it's not much fun to click the pic when there's only one.
Small purple flower.
Ahhhh, the 60s, a unique time in American culture that may never be repeated .... Or at least I hope not. But whether it was good or bad, one thing is for sure; magazines were a big part of it. There were a lot of magazines promoting drugs and a lot were writing about rock 'n' roll music, but I believe the magazines for guys my age that will forever be associated with the 60s and 70s without a doubt has to be Playboy, Penthouse, and Hustler.
Those magazines were as much a part of military life at that period of time as marching and mess halls. A lot of G.I.s were broke most of the time, which wasn't hard to do when you're making $30 a week and supporting a drinking problem; and they often didn't have the meager amount it took to buy a Playboy magazine, even at B.X. prices, so the magazines got passed around from G.I. to G.I. usually with the centerfold messing.
Some newer G.I.s hung the centerfold on their locker door and tried to pass it off as a picture of their girlfriend, but we old-timers knew that most girls don't actually have staple holes in their naval and were not fooled for a second.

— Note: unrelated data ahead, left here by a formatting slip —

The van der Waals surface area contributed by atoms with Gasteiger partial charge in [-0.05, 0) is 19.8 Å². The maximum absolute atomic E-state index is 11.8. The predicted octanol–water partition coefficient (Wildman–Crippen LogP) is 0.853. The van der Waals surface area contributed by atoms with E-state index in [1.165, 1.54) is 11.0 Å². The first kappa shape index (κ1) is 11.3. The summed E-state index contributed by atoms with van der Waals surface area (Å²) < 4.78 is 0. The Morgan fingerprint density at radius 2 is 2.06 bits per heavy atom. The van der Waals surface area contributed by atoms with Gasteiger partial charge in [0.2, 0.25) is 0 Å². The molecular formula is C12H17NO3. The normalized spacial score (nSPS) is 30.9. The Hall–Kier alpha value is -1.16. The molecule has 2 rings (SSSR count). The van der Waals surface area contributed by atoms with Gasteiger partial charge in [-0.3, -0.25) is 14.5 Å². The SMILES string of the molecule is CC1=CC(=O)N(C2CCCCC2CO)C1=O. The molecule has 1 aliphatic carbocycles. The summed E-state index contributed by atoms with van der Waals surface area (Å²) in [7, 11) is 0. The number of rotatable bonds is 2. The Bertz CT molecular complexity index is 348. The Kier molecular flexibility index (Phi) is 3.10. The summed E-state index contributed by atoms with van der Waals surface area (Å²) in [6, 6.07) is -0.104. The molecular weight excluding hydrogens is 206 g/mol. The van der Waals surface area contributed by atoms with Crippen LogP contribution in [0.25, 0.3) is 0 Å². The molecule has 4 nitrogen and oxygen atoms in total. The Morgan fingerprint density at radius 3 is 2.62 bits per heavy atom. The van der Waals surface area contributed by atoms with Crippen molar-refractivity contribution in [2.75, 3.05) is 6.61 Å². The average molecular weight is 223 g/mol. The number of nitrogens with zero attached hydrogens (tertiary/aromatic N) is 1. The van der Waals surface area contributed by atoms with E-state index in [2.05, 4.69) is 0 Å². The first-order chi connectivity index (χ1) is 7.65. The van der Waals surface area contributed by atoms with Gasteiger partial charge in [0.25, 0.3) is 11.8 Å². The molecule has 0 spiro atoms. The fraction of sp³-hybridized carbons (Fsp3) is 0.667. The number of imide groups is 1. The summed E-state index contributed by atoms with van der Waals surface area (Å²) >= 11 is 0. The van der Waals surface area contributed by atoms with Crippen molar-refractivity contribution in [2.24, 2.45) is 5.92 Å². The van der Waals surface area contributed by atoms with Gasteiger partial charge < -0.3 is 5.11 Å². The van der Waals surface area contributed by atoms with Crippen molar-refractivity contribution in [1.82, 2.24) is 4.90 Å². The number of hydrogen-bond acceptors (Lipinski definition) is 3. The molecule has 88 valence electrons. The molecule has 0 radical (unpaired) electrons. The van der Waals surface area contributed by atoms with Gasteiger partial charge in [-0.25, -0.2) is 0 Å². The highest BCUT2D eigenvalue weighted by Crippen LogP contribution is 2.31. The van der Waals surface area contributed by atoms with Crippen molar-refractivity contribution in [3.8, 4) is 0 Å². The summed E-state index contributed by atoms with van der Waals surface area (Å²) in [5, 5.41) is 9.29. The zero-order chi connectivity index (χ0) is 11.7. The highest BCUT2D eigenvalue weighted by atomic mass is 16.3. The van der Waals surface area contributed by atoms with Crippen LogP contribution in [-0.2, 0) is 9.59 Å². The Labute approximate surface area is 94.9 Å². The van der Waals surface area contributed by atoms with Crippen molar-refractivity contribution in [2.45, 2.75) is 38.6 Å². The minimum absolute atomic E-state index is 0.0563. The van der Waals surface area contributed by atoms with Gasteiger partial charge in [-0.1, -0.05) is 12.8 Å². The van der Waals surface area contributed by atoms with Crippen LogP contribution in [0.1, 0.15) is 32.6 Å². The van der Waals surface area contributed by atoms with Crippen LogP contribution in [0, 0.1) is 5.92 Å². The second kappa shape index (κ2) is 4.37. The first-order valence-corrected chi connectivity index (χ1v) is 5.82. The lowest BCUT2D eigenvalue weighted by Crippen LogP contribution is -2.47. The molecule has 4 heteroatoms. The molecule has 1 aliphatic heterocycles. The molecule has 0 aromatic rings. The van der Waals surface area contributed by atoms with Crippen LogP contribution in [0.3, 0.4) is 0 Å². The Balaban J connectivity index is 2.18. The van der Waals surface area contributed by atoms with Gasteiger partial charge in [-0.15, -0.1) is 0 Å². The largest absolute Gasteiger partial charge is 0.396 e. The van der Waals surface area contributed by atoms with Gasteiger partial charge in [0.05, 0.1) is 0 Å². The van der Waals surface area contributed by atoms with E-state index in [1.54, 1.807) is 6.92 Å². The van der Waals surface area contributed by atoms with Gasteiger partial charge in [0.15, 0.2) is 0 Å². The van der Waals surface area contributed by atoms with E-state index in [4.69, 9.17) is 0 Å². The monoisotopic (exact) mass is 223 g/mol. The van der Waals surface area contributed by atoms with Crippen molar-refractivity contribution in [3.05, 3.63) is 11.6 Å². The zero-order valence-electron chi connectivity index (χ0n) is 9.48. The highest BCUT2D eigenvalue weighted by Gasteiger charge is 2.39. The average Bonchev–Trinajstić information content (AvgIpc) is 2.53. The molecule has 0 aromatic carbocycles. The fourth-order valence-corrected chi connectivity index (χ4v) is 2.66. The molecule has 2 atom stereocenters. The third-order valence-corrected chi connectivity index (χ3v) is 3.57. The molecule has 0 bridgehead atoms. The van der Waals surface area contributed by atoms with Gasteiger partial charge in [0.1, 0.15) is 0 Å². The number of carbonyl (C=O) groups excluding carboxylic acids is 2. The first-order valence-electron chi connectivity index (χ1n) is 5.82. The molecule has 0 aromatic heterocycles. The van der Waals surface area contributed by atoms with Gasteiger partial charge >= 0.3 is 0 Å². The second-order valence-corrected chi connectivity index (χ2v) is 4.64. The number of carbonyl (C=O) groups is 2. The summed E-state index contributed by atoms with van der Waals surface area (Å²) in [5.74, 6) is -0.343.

But most of us tried to fool ourselves into thinking that a smoking jacket, a pipe, and a brandy snifter made us look exactly like Hugh Hefner as he relaxed around the Playboy mansion. And since we were in Japan, smoking jackets, pipes, and brandy were dirt cheap for us G.I.s, so we all had that look as we lounged around the barracks trying to look as sophisticated and cultured as possible, while discussing the proper way to hold a brandy snifter, and the only thing missing from our imaginary life was wealth, prestige, fame, the Playboy mansion, and girls.
It's hard for me to imagine military life without thinking of those three magazines. They were lying all over the barracks, the break rooms where we worked, and the airplanes we were loading. They were as much a part of my military service as khakis and green fatigues. I guess it's different now, which is what you could expect when guys aren't even sure they're guys anymore.
I somehow look back on those times as the "good old days" even though there wasn't much good about them except the day your four year hitch was up and you heard your discharge papers were waiting in the orderly room.
I'm not quite done yet, but I'm out of the Air Force in my next blog post and exposed to a whole new world of magazines, mostly hobbys, that I couldn't afford while in the Air Force.